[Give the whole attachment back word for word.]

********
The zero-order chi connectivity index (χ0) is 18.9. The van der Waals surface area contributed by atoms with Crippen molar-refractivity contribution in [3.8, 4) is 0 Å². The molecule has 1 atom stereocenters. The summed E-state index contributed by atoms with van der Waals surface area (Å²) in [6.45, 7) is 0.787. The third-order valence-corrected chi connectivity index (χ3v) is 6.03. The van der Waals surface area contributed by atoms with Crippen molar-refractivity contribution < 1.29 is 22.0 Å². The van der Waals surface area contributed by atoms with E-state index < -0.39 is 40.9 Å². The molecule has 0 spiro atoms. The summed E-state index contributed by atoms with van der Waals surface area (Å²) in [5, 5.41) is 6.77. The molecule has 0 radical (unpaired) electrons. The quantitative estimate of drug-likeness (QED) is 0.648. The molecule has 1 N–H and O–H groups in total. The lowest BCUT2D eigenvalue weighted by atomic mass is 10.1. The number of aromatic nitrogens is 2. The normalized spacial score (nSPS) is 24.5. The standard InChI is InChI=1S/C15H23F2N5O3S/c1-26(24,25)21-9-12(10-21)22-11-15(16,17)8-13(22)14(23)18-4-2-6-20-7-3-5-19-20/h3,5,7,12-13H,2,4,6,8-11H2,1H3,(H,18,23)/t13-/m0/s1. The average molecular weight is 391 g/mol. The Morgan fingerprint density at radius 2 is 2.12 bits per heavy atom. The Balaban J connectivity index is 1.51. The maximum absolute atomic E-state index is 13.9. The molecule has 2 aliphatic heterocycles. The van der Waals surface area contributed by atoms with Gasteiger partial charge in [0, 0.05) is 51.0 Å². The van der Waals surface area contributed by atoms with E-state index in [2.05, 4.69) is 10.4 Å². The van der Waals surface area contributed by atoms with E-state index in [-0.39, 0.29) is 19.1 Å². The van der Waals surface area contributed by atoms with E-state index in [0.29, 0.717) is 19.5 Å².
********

The zero-order chi connectivity index (χ0) is 18.9. The van der Waals surface area contributed by atoms with Crippen molar-refractivity contribution in [3.8, 4) is 0 Å². The molecule has 1 atom stereocenters. The summed E-state index contributed by atoms with van der Waals surface area (Å²) in [6.45, 7) is 0.787. The third-order valence-corrected chi connectivity index (χ3v) is 6.03. The van der Waals surface area contributed by atoms with Crippen molar-refractivity contribution < 1.29 is 22.0 Å². The van der Waals surface area contributed by atoms with E-state index < -0.39 is 40.9 Å². The molecule has 0 spiro atoms. The summed E-state index contributed by atoms with van der Waals surface area (Å²) in [5, 5.41) is 6.77. The molecule has 0 radical (unpaired) electrons. The quantitative estimate of drug-likeness (QED) is 0.648. The molecule has 1 N–H and O–H groups in total. The lowest BCUT2D eigenvalue weighted by atomic mass is 10.1. The number of aromatic nitrogens is 2. The normalized spacial score (nSPS) is 24.5. The standard InChI is InChI=1S/C15H23F2N5O3S/c1-26(24,25)21-9-12(10-21)22-11-15(16,17)8-13(22)14(23)18-4-2-6-20-7-3-5-19-20/h3,5,7,12-13H,2,4,6,8-11H2,1H3,(H,18,23)/t13-/m0/s1. The average molecular weight is 391 g/mol. The Morgan fingerprint density at radius 2 is 2.12 bits per heavy atom. The Balaban J connectivity index is 1.51. The maximum absolute atomic E-state index is 13.9. The molecule has 2 aliphatic heterocycles. The van der Waals surface area contributed by atoms with Gasteiger partial charge in [0, 0.05) is 51.0 Å². The van der Waals surface area contributed by atoms with E-state index in [2.05, 4.69) is 10.4 Å². The van der Waals surface area contributed by atoms with E-state index in [-0.39, 0.29) is 19.1 Å². The van der Waals surface area contributed by atoms with E-state index in [0.29, 0.717) is 19.5 Å².